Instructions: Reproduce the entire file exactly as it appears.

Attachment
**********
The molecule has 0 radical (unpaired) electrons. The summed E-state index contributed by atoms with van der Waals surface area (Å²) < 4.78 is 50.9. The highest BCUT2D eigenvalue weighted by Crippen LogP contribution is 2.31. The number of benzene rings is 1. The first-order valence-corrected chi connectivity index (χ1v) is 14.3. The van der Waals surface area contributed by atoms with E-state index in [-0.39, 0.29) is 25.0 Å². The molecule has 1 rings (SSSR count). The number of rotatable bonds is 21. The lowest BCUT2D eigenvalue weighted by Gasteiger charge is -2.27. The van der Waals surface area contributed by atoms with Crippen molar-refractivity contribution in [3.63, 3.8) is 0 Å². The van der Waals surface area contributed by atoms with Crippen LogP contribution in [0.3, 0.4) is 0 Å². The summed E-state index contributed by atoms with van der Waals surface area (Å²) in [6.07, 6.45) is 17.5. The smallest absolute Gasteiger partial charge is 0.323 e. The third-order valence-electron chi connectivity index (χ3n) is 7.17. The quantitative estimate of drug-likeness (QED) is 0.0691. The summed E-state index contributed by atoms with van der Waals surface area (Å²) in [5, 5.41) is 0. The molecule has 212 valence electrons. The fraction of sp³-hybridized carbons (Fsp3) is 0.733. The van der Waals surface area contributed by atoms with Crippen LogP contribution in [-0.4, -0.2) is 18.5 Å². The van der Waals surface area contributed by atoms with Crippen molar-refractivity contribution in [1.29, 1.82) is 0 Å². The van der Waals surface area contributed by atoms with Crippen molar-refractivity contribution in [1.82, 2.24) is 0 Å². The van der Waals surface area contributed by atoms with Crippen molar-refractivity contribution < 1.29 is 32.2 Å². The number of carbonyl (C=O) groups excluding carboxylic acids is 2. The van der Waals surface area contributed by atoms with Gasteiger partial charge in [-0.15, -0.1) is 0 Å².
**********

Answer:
The molecule has 0 radical (unpaired) electrons. The summed E-state index contributed by atoms with van der Waals surface area (Å²) < 4.78 is 50.9. The highest BCUT2D eigenvalue weighted by Crippen LogP contribution is 2.31. The number of benzene rings is 1. The first-order valence-corrected chi connectivity index (χ1v) is 14.3. The van der Waals surface area contributed by atoms with E-state index in [-0.39, 0.29) is 25.0 Å². The molecule has 1 rings (SSSR count). The number of rotatable bonds is 21. The lowest BCUT2D eigenvalue weighted by Gasteiger charge is -2.27. The van der Waals surface area contributed by atoms with Crippen molar-refractivity contribution in [3.63, 3.8) is 0 Å². The van der Waals surface area contributed by atoms with Crippen LogP contribution in [0.3, 0.4) is 0 Å². The summed E-state index contributed by atoms with van der Waals surface area (Å²) in [6.07, 6.45) is 17.5. The smallest absolute Gasteiger partial charge is 0.323 e. The third-order valence-electron chi connectivity index (χ3n) is 7.17. The quantitative estimate of drug-likeness (QED) is 0.0691. The summed E-state index contributed by atoms with van der Waals surface area (Å²) in [5, 5.41) is 0. The molecule has 212 valence electrons. The fraction of sp³-hybridized carbons (Fsp3) is 0.733. The van der Waals surface area contributed by atoms with Crippen LogP contribution in [-0.4, -0.2) is 18.5 Å². The van der Waals surface area contributed by atoms with Crippen molar-refractivity contribution in [1.29, 1.82) is 0 Å². The van der Waals surface area contributed by atoms with Crippen molar-refractivity contribution in [1.82, 2.24) is 0 Å². The van der Waals surface area contributed by atoms with Crippen molar-refractivity contribution < 1.29 is 32.2 Å². The number of carbonyl (C=O) groups excluding carboxylic acids is 2. The van der Waals surface area contributed by atoms with Gasteiger partial charge in [-0.15, -0.1) is 0 Å².